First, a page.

News from the Oxford Department of International Development.
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ISSUE 14 - MARCH 2019

Helping business track poverty
The Oxford Poverty and Human Development Initiative has launched sOPHIa Oxford, the University’s first social enterprise spinout, to help businesses track and tackle poverty among their employees and their families, their contractors and in their supply chains.

New book from Young Lives
A new book, Tracing the Consequences of Child Poverty, brings together over 15 years of Young Lives research to explore how poverty affects children’s development in low and middle-income countries and how policy has been used to improve their lives.

No Go World
A new book by Associate Professor Ruben Andersson contends that, using drones, proxy forces, border reinforcement and outsourced aid, risk-obsessed western powers are helping to remap the world into zones of insecurity and danger.

Dictionary of African Politics
DPhil Sa’eed Husaini is a co-author of the new Oxford Dictionary of African Politics, which brings together authoritative information on key people, institutions, events and terminology and includes a range of fascinating vernacular terms that were crowd sourced via social media.

Giving evidence on Zimbabwe
Professor Jocelyn Alexander and Associate Professor Simukai Chigudu gave evidence at a session of the UK parliament’s International Development Committee focused on the political and humanitarian crisis in Zimbabwe. Watch the session.

New project on peacekept countries
Associate Professor John Gledhill is co-investigator on a new project funded by the Economic and Social Research Council which will explore what happens to countries after United Nations peacekeepers withdraw.

More highlights >>
Associate Professor Nandini Gooptu has edited a new special issue of the Journal of South Asian Development looking at skills development in India, exploring in particular how skills are conceptualised and the societal implications of skills training.

Nandini Gooptu (ed) (2019) 'Special Issue: Skill Development in India', Journal of South Asian Development 13 (3)
In the latest issue of Forced Migration Review, authors from around the world debate how better to enable access to quality education both in emergency settings and in resettlement and asylum contexts.

Forced Migration Review 60: Education: Needs, Rights and Access in Displacement.

Alexander Betts (2019) 'Venezuelan Survival Migration as a Development Opportunity Mission Report', RSC Research in Brief 12

Allard Duursma and John Gledhill (2019) ‘Voted out: Regime type, elections and contributions to United Nations peacekeeping operations’, European Journal of International Relations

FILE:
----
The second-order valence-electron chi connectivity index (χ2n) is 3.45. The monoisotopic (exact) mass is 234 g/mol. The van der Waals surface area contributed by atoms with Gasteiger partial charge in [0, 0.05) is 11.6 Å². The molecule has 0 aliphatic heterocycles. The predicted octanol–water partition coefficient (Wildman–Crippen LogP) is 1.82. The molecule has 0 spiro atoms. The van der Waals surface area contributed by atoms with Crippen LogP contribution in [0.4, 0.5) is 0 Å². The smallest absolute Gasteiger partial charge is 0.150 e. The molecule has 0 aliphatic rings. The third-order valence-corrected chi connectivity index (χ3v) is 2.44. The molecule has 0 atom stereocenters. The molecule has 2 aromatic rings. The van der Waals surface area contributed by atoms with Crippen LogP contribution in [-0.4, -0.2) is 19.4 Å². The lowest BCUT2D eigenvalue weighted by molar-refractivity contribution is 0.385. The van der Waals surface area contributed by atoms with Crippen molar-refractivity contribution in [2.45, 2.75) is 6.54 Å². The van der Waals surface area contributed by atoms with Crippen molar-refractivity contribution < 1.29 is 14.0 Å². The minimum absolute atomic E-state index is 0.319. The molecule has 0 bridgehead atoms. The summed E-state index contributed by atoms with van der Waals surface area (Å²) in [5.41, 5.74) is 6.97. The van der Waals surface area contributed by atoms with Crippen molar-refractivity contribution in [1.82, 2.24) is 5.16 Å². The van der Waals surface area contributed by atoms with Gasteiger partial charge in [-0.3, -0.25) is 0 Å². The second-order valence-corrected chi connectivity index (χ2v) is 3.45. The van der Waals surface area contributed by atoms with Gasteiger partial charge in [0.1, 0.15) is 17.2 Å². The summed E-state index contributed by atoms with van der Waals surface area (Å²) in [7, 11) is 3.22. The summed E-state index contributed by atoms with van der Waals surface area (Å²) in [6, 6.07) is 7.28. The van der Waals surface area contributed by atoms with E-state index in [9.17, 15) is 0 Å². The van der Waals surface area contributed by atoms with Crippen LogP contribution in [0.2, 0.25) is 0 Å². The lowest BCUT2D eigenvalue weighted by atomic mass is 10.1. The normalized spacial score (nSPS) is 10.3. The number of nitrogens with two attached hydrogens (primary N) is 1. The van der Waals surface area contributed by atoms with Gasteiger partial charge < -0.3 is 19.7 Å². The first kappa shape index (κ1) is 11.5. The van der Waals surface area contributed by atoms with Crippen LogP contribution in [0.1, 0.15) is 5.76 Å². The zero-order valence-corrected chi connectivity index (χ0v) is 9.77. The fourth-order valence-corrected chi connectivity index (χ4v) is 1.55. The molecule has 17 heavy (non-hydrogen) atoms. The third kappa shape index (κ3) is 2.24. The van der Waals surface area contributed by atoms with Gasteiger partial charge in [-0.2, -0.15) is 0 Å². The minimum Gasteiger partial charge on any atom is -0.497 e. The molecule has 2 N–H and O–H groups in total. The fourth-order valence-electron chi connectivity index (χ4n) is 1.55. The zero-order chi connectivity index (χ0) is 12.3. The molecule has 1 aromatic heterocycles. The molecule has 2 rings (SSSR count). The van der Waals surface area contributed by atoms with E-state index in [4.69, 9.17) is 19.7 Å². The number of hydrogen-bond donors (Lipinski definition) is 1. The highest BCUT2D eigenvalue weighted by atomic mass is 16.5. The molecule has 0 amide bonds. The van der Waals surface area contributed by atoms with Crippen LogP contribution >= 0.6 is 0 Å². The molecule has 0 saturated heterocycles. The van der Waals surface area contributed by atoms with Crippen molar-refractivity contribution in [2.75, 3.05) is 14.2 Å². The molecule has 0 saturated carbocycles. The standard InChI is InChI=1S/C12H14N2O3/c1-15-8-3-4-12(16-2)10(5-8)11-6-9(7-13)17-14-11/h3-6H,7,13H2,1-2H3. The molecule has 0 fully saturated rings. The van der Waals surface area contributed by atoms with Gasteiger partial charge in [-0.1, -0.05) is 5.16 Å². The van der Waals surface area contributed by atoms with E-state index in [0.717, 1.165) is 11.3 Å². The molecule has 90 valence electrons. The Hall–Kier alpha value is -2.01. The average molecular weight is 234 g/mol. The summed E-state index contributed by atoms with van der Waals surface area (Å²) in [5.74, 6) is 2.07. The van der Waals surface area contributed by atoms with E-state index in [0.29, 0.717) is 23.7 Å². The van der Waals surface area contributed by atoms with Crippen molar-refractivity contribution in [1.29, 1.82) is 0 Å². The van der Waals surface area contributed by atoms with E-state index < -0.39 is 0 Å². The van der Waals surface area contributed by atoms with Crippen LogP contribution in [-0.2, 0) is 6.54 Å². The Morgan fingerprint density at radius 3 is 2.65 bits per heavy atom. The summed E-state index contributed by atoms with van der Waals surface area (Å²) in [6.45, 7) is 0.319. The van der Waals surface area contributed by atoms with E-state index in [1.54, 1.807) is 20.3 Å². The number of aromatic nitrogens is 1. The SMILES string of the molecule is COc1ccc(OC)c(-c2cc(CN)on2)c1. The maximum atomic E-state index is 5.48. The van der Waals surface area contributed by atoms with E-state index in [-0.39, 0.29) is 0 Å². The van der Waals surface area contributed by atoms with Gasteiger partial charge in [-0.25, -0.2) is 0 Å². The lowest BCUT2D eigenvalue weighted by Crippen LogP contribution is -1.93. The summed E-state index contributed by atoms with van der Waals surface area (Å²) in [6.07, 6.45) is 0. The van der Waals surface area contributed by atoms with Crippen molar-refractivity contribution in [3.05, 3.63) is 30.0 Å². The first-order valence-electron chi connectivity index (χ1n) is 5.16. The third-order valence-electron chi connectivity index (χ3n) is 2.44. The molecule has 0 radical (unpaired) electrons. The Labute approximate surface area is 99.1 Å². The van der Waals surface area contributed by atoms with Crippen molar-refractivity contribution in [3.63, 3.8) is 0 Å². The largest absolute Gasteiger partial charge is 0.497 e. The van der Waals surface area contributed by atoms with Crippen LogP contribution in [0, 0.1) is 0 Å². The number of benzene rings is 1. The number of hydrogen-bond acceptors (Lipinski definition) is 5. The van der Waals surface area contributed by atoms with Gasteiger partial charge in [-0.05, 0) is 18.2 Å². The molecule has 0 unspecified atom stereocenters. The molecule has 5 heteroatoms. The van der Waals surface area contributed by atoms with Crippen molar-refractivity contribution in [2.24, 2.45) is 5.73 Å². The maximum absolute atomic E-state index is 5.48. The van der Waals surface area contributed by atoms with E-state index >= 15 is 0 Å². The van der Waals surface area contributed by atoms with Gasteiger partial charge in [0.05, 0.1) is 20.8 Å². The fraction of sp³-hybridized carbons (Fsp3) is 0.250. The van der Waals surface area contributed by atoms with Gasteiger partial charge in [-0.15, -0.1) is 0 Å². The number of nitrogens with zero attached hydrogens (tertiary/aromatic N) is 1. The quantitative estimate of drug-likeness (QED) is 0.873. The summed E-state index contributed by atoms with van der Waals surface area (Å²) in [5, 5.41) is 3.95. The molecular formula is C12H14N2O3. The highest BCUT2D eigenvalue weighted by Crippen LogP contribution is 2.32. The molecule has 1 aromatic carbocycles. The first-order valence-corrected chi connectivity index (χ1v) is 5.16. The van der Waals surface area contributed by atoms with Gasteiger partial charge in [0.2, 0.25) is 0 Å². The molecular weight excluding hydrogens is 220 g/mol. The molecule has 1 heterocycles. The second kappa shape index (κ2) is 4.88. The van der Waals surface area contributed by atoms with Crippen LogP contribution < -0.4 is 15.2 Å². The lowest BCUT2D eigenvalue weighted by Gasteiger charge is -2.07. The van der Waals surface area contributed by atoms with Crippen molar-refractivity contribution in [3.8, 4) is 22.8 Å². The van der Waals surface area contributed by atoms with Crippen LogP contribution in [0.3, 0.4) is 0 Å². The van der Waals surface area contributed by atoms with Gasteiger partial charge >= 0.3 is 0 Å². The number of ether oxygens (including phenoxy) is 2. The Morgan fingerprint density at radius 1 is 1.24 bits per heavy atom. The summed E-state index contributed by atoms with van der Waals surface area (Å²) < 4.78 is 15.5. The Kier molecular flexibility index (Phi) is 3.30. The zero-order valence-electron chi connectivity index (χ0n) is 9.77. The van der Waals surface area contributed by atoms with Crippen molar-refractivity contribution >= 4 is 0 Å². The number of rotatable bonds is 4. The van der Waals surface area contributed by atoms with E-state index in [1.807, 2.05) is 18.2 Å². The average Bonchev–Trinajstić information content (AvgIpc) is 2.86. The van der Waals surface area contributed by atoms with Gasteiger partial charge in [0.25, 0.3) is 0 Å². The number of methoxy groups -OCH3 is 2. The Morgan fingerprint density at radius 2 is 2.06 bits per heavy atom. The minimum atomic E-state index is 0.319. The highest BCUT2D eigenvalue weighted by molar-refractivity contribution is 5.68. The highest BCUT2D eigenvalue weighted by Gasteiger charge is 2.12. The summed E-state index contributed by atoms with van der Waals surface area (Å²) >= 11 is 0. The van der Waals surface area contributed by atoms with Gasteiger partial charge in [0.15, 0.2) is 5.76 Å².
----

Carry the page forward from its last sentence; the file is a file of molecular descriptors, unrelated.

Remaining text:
Matthew J Gibney (2019) 'Denationalisation and discrimination', Journal of Ethnic and Migration Studies

Ruth Meinzen-Dick, Agnes Quisumbing, Cheryl Doss and Sophie Theis (2019) 'Women's land rights as a pathway to poverty reduction: Framework and review of available evidence', Agricultural Systems

Ann Njoki Kingiri and Xiaolan Fu (2010) ‘Understanding the diffusion and adoption of digital finance innovation in emerging economies: M-Pesa money mobile transfer service in Kenya’, Innovation and Development

Frances Stewart (2019) 'ODS 2018 Annual Lecture: The Human Development Approach: An Overview', Oxford Development Studies

Florian Weigand and Ruben Andersson (2019) 'Institutionalized Intervention: The ‘Bunker Politics’ of International Aid in Afghanistan', Journal of Intervention and Statebuilding
Browse all our publications >>
DPhil Deepa Kurup wrote an article for Frontline magazine, drawing on her fieldwork, about how underfunding, delayed payment of wages and arbitrary rationing of work are undermining India's MGNREGS programme.
Departmental Lecturer Ivan Manokha wrote for Monthly Review about the history and latest developments in workplace surveillance.
Ahead of the forthcoming elections in India, Associate Professor Nikita Sud wrote an interesting overview of the history – and current shortcomings – of the country's democracy for the Asia Dialogue blog and...
...former DPhil Lipika Kamra co-authored an article for the Conversation on how WhatsApp which has more users in India than in any other democracy might impact on the vote.
Professor Matthew Gibney wrote an article for Metro critiquing the decision by Home Secretary Sajid Javid to strip Shamima Begum, the British schoolgirl who left the UK to join ISIS, of her citizenship.
More from the ODID blog >>
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The 2019 Olof Palme Lecture will be given by Professor Sabelo J Ndlovu-Gatsheni, Head of the Archie Mafeje Research Institute at the University of South Africa, on 17 May 2019. Professor Ndlovu-Gatsheni will be speaking on 'The Cognitive Empire: Struggles for Cognitive Justice and Global Peace'.

Full details and how to register on our website soon.

More events >>
Photo credits: UN Photo/Staton Winter CC BY-NC-ND 2.0 (Peacekeepers)

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